China said it is looking for a new way of interacting with the United States and other major powers. As Beijing prepares for the first major meeting between Chinese President Xi Jinping and President Barack Obama in California in June, China said it is seeking a path that is different from the contentious ties that have characterized relations between the major powers in the past.
China’s new leadership has been on a diplomatic blitz, welcoming a range of foreign leaders to Beijing and visiting South Asia, Europe, Russia and Africa.
Earlier this week, Premier Li Keqiang returned from his first trip overseas. The tour featured stops in India, Pakistan, Switzerland and Germany. This Friday, President Xi Jinping will depart on his second tour.
Just days after becoming China’s new leader, President Xi and First Lady Peng Liyuan traveled to Russia and Africa. This time, Xi’s travels will take him to Latin America and the Caribbean. After that, China’s new leader will hold a two-day informal summit with U.S. President Barack Obama in California.
The trips highlight what China said are its efforts to seek a new model of relations with developing nations and the world's major powers.
Assistant Foreign Minister Zheng Zeguang told reporters about this new model of relations at a special briefing on Wednesday.
Zheng said China wants to forge a new path that is different from traditional ties between major powers that are confrontational and divisive. He said China is seeking a path that will allow major powers to peacefully coexist.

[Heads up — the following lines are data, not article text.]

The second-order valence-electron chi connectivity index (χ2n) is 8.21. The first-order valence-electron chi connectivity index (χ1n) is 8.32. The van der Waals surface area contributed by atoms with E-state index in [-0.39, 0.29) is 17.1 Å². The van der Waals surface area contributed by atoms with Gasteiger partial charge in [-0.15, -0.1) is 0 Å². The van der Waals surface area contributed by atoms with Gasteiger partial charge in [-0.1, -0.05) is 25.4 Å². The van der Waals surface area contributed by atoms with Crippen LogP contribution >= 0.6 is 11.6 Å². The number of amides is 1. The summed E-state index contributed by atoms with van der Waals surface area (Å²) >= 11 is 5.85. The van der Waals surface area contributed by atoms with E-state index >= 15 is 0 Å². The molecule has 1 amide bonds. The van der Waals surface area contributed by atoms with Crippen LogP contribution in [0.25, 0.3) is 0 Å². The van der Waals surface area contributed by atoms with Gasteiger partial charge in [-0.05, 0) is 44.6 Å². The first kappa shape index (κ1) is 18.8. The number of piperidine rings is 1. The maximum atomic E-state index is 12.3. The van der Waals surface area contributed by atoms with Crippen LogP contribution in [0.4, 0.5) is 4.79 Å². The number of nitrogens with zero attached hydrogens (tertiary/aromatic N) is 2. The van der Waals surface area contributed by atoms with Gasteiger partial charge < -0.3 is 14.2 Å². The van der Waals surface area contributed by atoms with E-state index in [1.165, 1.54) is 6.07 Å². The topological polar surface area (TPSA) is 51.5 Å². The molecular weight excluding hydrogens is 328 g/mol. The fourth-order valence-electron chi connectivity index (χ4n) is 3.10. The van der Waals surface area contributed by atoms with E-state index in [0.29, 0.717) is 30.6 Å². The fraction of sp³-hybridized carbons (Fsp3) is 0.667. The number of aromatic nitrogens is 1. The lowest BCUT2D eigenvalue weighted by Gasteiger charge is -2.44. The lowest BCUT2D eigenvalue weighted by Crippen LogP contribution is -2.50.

“We want to follow a new and different from the traditional confrontational and divisive path that major powers have followed in the past. We want pursue a new path that is in step with the times. A path that will allow major powers to peacefully coexist, cooperate and be mutually beneficial,” Zheng stated.
How this new model will help China resolve the growing range of regional and global challenges it faces is still unclear. China’s ties with Japan are tense because of a territorial dispute in the East China Sea. Beijing’s aggressive position on territories in the South China Sea has hurt relations with its neighbors there as well.
And, even as ties between the United States and China grow closer and more interdependent, the two have made little headway in resolving major differences about a wide range of issues - from cyber security to creating a more level playing field for investors here. The two are still at odds about Syria and Iran and do not agree on how to deal with North Korea.
Zheng said China wants to work together with the United States and find ways to cooperate on all levels, both in their bilateral relations and on regional and global issues as well. He said cyber security, North Korea, Syria, Iran and other major issues will all be discussed when President Obama and Mr. Xi meet in California on June 7th and 8th.
President Xi and his wife depart on their second tour this Friday, May 31th. During the tour, Mr. Xi will also visit Mexico and Costa Rica, as well as Trinidad and Tobago.